Direct satellite observation of lightning-produced NOx
- 1Max-Planck-Institut für Chemie, Mainz, Germany
- 2Institut für Physik der Atmosphäre, Deutsches Zentrum für Luft- und Raumfahrt (DLR), Oberpfaffenhofen, Germany
Abstract. Lightning is an important source of NOx in the free troposphere, especially in the tropics, with strong impact on ozone production. However, estimates of lightning NOx (LNOx) production efficiency (LNOx per flash) are still quite uncertain.
In this study we present a systematic analysis of NO2 column densities from SCIAMACHY measurements over active thunderstorms, as detected by the World-Wide Lightning Location Network (WWLLN), where the WWLLN detection efficiency was estimated using the flash climatology of the satellite lightning sensors LIS/OTD. Only events with high lightning activity are considered, where corrected WWLLN flash rate densities inside the satellite pixel within the last hour are above 1 /km2/h. For typical SCIAMACHY ground pixels of 30 × 60 km2, this threshold corresponds to 1800 flashes over the last hour, which, for literature estimates of lightning NOx production, should result in clearly enhanced NO2 column densities.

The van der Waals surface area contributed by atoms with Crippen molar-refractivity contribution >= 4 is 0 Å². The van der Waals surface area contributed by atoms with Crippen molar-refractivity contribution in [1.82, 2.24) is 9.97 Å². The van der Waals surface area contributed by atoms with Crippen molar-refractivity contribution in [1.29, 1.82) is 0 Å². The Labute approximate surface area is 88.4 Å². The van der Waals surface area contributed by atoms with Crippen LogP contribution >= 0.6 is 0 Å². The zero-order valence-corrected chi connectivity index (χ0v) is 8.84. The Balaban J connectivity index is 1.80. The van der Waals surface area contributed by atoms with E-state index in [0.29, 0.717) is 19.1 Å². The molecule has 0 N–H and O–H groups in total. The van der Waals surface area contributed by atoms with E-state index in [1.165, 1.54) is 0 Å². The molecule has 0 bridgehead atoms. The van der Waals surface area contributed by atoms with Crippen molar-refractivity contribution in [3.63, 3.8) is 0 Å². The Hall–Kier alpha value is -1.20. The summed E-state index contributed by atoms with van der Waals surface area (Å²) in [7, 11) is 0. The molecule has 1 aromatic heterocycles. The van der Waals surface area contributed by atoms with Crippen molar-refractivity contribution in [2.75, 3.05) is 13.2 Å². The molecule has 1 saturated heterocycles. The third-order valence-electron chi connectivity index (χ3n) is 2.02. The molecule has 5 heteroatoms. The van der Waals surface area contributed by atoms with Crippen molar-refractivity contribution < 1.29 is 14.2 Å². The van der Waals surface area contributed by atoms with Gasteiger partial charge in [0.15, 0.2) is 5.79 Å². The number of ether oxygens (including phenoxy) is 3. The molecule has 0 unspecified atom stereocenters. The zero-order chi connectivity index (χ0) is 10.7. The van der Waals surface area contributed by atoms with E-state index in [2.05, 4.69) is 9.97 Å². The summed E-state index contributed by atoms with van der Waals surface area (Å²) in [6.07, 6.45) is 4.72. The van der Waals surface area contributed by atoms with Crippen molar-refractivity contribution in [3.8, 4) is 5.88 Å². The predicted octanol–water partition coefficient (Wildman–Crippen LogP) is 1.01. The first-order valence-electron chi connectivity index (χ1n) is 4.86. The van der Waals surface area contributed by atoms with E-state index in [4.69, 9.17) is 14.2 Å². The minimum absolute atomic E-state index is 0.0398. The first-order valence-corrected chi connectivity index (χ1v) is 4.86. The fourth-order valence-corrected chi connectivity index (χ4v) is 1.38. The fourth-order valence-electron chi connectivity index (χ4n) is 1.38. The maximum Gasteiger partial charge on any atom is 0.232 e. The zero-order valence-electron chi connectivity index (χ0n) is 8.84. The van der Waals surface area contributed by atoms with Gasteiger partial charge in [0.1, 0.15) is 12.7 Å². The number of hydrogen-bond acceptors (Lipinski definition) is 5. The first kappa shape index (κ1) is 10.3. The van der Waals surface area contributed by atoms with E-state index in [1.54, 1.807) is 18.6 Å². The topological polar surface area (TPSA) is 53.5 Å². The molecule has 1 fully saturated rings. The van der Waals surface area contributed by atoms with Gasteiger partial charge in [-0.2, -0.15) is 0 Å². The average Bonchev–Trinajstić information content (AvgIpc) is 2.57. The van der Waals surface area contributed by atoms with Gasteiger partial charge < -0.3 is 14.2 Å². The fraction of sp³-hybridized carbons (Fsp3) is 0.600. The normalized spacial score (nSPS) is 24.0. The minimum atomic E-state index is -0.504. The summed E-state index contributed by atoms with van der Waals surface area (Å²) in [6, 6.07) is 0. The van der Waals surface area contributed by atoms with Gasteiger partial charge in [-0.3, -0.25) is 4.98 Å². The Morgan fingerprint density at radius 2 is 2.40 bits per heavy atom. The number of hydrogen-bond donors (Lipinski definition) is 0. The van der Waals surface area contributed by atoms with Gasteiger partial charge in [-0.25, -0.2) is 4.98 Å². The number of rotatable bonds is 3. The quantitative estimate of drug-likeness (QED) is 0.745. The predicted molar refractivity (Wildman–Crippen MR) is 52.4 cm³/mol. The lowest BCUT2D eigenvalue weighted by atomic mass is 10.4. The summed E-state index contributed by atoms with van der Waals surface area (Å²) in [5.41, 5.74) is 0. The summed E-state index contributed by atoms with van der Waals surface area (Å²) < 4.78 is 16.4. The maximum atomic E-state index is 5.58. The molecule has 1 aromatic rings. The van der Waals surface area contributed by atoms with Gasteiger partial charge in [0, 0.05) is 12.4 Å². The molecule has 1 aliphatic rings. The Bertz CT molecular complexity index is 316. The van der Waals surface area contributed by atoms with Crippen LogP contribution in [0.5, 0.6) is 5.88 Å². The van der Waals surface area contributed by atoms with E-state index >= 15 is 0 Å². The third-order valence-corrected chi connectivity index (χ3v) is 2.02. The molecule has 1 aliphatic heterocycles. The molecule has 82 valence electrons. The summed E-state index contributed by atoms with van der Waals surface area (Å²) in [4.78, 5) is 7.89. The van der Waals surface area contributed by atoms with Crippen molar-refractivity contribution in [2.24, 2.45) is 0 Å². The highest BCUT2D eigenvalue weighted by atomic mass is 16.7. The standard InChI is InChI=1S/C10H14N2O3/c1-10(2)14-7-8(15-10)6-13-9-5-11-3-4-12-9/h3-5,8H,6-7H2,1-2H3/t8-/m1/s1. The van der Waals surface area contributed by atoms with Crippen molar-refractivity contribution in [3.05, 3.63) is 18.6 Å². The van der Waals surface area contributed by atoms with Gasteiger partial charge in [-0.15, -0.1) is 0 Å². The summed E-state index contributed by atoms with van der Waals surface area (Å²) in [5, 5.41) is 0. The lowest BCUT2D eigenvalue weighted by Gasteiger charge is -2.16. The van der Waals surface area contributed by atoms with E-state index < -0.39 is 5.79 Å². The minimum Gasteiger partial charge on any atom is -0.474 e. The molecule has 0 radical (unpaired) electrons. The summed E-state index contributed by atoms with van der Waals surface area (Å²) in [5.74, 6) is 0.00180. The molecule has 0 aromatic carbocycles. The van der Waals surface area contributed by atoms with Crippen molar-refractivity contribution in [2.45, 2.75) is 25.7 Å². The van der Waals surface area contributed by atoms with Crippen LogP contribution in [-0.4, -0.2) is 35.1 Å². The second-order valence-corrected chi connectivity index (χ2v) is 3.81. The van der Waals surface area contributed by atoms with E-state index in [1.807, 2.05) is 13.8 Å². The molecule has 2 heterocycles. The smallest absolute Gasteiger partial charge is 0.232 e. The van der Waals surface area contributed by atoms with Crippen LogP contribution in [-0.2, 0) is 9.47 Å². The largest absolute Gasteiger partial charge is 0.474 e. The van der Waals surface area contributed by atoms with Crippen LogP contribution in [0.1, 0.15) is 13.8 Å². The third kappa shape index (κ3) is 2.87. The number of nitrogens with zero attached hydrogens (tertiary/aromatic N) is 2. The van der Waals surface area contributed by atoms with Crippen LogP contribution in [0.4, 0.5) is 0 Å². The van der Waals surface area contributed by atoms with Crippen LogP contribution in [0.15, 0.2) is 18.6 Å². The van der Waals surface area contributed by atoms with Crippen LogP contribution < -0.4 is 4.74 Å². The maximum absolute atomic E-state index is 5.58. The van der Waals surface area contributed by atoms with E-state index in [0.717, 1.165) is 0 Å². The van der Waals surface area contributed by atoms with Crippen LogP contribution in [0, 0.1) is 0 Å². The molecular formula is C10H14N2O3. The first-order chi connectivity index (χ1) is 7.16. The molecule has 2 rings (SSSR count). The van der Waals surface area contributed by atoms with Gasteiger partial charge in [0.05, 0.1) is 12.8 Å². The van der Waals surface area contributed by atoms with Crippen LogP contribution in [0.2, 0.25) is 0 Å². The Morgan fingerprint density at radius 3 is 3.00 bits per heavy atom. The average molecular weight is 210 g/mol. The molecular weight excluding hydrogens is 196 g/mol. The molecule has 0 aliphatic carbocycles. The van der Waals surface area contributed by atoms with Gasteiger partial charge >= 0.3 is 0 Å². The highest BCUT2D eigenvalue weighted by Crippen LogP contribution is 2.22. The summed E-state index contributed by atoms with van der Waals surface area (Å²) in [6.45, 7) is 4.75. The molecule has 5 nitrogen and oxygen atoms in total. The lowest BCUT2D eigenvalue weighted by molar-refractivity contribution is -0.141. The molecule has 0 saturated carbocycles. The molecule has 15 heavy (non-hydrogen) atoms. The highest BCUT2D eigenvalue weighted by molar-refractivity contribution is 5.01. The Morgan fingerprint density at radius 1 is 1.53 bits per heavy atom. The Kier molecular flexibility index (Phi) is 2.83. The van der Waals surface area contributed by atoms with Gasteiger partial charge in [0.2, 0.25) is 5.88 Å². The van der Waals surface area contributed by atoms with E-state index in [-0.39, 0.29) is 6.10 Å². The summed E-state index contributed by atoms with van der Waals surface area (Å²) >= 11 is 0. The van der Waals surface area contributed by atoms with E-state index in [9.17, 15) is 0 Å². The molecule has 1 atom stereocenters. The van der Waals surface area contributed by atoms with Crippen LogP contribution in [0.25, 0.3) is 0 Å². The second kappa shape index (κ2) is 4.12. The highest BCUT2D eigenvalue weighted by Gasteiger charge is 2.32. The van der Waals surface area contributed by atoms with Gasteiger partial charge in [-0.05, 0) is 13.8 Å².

From 2004–2008, we find 287 coincidences of SCIAMACHY measurements and high WWLLN flash rate densities. For some of these events, a clear enhancement of column densities of NO2 could be observed, indeed. But overall, the measured column densities are below the expected values by more than one order of magnitude, and in most of the cases, no enhanced NO2 could be found at all.
Our results are in contradiction to the currently accepted range of LNOx production per flash of 15 (2–40)×1025 molec/flash. This probably partly results from the specific conditions for the events under investigation, i.e. events of high lightning activity in the morning (local time) and mostly (for 162 out of 287 events) over ocean.
Within the detected coincidences, the highest NO2 column densities were observed around the US Eastcoast. This might be partly due to interference with ground sources of NOx being uplifted by the convective systems. However, it could also indicate that flashes in this region are particularly productive.
We conclude that current estimates of LNOx production might be biased high for two reasons. First, we observe a high variability of NO2 for coincident lightning events. This high variability can easily cause a publication bias, since studies reporting on high NOx production have likely been published, while studies finding no or low amounts of NOx might have been rejected as errorneous or not significant. Second, many estimates of LNOx production in literature have been performed over the US, which is probably not representative for global lightning.